We Are Social and RNIB announce a new partnership on World Emoji Day, to redesign emojis for visually impaired users

We Are Social and RNIB announce a new partnership on World Emoji Day, to redesign emojis for visually impaired users

Jul. 17, 2019

On World Emoji Day (Wednesday 17th July), global socially-led creative agency We Are Social and the Royal National Institute of Blind People (RNIB) have announced a mission to make emojis - the universal online language - more accessible to blind and partially sighted people. 

In the UK, there are currently more than two million people living with sight loss and they often struggle to use emojis due to their complex detail and the user interface when selecting them. 

So, starting with a selection of the top ten most used emojis in 2018, We Are Social and RNIB kicked off the project with a one day workshop which helped both organisations understand the design elements of emojis and how they appear to those who are visually impaired. 

The key issues for blind and partially sighted people that the group identified were: 

  • People struggle to differentiate emojis due to the level of detail - such as shading, colour and contrast, as well as the subtle differences in the facial expressions;

  • People have difficulty identifying emojis when three or more are used in a row in a social post or message;

  • The user experience of selecting an emoji (even with the help of a text reader)  makes it difficult to sort through and select the desired emoji, as the emojis are uncategorised and grouped close together.

As a result of the session, the joint creative teams, which included a participant who is partially sighted, looked to tackle these issues by designing a prototype for eight of the most-used emojis. The new designs - currently undergoing further testing - focus on aspects such as a more prominent eye shape, as eyes were found to be a particularly important factor in communicating the emotion; as well as a more distinct outline.    

The teams have also started developing a style guide to help address key issues such as colour, contrast and shading as well as a set of guidelines to help brands understand how to use emojis in a way which is more visible to blind and partially sighted people. This will be expanded upon as the project progresses.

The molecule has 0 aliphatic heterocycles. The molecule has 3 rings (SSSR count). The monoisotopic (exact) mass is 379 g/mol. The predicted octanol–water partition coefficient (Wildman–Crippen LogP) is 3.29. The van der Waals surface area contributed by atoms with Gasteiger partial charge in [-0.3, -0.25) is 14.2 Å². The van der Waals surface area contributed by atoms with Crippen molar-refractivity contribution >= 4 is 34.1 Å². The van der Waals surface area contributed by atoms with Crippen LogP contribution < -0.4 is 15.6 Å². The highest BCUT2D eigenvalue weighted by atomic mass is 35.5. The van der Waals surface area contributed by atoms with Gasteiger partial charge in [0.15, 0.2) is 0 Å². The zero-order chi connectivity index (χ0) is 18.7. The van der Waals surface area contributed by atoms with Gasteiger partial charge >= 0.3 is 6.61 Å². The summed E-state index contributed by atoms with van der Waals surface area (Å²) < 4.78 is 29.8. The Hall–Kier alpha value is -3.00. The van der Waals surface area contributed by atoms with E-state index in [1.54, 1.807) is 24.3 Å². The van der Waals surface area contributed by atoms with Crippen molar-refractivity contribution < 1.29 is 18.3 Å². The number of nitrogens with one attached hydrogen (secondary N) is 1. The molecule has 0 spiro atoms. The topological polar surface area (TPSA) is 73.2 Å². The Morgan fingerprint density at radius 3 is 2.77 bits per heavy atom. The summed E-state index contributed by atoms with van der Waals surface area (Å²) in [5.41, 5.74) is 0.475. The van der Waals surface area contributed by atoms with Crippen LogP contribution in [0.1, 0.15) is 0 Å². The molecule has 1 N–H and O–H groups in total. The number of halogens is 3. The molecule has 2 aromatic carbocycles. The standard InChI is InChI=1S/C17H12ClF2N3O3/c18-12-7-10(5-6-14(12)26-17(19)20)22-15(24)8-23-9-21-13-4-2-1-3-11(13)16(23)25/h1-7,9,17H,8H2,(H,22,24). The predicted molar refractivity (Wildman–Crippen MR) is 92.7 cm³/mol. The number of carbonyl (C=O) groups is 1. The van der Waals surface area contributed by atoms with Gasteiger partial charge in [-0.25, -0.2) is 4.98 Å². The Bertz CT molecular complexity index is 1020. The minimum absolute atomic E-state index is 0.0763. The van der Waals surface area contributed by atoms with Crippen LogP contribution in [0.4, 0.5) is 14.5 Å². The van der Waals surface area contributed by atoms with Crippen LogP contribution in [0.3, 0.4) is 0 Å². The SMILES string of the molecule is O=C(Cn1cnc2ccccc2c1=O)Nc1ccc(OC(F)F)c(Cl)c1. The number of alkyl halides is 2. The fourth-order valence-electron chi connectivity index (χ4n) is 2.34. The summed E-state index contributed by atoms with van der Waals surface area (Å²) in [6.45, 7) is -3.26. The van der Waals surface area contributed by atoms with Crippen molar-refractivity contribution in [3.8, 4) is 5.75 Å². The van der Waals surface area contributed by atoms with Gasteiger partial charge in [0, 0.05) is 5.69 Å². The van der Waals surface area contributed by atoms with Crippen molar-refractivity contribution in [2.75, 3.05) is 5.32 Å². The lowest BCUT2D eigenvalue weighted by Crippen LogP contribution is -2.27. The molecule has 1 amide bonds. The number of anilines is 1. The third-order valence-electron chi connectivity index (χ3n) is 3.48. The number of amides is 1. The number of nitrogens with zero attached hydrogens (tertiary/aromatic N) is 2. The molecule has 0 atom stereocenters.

The newly designed set of new emojis will be developed further with a view to evolving and improving the end designs based on user feedback. The first set of emojis will initially be made available to users as a Sticker pack, once testing has been completed.   

Alistair Campbell, executive creative director, We Are Social, said:

“Emojis have become the world’s favourite language, but for a significant minority they are another way that they’re excluded from everyday life. While it may not seem like a big deal, imagine being the teenager that’s not able to communicate the same way as your peers and how that must feel. It’s easy to overlook that, for many people living in the UK, this ‘inclusive’ language is actually the opposite.

It’s been a real journey of discovery to see how complex design can act as a barrier for visually impaired people, and to start to make the first step in creating a more universally inclusive set of emojis for everyone. We hope that in working closely with RNIB, we’ll be able to bring the fun world of emojis to a whole new audience and, in the long-run, would love to see more accessible emojis adopted as standard by Unicode.”

 

Martin Wingfield, Head of Brand, RNIB, added:

“Emojis are a universal language that are enjoyed by many but are often designed and used in a way that means that they are not accessible for blind and partially sighted people.

Emoji users can make them more inclusive and easier to understand for people with sight loss by not using similar emojis together, leaving spaces between them, and placing them at the end and not in the middle of a sentence. Also, placing all information before using an emoji helps to keep blind and partially sighted people in the conversation.”

 

To track the progress of this ongoing project.

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